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Innovating for Our Survival Part 3: The Collective – Can Innovation be Inclusive AND High Performing?

image credit: Deliotte Review
Kimberly Getgen's picture
CEO, InnovationForce

Kim Getgen is reinventing the innovation process to help utilities transition to clean, reliable power faster. As Founder and CEO of InnovationForce, she is building a patent-pending SaaS...

  • Member since 2022
  • 6 items added with 3,307 views
  • May 31, 2023

This item is part of the Innovation in the Power Industry - May/June 2023 SPECIAL ISSUE, click here for more

In part 2 of our series, we remembered Edison’s iconic style of innovating, but let’s not forget he was a prolific collaborator as well. And, while logically we may find it easier to work on our own, inclusive teams are 6 times more likely to be more innovative.

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But that doesn’t mean it’s easy. Involving more people across the organization with different perspectives can be hard. Innovation is hard and complicated because it is a team sport. And this is when it is still inside your organization. When reaching outside the four walls of a utility and asking suppliers to participate in the process – all with different incentives – innovating can feel downright impossible.

But this is the new normal. Due to the increasingly complex technology landscape, involving outside suppliers is a “must have.” Often, these partners are the ones funding the development of new ideas “at risk” on behalf of a utility whose cost-constrained R&D budget (see part 1 of our series) forces cooperation. Increasingly, those taking on the most risk are often the venture-backed startups. Once seen as too risky, working with startups is now normal and walls are being broken down so “disruptive” startups and conservative, risk-adverse utilities can innovate together in more entrepreneurial ways. This is exciting news.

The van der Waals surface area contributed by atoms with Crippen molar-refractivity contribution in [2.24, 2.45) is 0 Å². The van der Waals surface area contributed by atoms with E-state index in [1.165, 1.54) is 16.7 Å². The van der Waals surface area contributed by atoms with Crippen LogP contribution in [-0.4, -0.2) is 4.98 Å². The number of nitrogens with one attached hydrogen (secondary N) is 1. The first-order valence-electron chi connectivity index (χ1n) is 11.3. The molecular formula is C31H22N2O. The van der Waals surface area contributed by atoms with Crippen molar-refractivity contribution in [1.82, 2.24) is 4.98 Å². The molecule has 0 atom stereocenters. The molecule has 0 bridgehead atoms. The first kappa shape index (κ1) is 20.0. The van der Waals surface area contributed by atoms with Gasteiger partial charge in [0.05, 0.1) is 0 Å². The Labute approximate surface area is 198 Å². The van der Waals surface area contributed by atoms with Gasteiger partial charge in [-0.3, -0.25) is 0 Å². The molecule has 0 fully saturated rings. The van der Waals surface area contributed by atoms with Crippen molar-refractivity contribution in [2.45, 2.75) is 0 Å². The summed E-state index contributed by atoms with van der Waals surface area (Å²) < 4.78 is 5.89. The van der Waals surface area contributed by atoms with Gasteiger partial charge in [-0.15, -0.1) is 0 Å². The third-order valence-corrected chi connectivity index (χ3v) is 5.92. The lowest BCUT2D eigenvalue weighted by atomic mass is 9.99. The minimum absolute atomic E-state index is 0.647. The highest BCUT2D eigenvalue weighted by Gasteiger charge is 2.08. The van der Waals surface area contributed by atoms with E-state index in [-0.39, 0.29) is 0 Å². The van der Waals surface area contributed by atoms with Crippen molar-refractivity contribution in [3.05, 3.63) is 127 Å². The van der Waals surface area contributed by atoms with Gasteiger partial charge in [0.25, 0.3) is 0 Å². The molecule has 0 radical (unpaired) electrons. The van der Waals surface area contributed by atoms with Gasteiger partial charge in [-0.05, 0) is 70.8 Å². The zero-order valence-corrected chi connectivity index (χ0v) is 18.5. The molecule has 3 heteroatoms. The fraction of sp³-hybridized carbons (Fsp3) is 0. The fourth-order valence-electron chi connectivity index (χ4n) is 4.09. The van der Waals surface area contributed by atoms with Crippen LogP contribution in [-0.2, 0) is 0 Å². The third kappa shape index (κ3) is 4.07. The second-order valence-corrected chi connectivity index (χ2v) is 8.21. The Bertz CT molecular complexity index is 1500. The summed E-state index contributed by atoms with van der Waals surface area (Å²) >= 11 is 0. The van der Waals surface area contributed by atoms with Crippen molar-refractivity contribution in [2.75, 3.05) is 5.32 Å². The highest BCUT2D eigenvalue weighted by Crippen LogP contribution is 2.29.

This article outlines how embracing a larger ecosystem can be an opportunity for your utility in today’s cost constrained R&D reality. As teams get larger, innovation can be more complex but much more rewarding.

The Complicated Nature of Technology Increases the Number of Seats at the Innovation Table

In today’s world, we can’t give a single utility engineer a new “widget”, send them off to a pristine R&D lab for testing, on their own timetable and come back with a unilateral decision. In today’s world, we have sophisticated technologies with software, hardware, data, and communications components that touch multiple lines of the business – and each will want to have their say in the decision-making process before a new idea is approved for production.

For example, solutions with:

  • Software involves digital, data, IT and cyber reviews.
  • Hardware involves standards, safety, unions, training, field crews and maintenance.
  • Data involves privacy, customer, cloud and digital transformation teams.
  • Communications involve fiber, IT/networks, clouds and wireless experts.

Often the providers of software, hardware and communications components in one solution are coming from different companies adding additional layers of complexity to the innovation mix.

Then, the business will also want to bring in support from: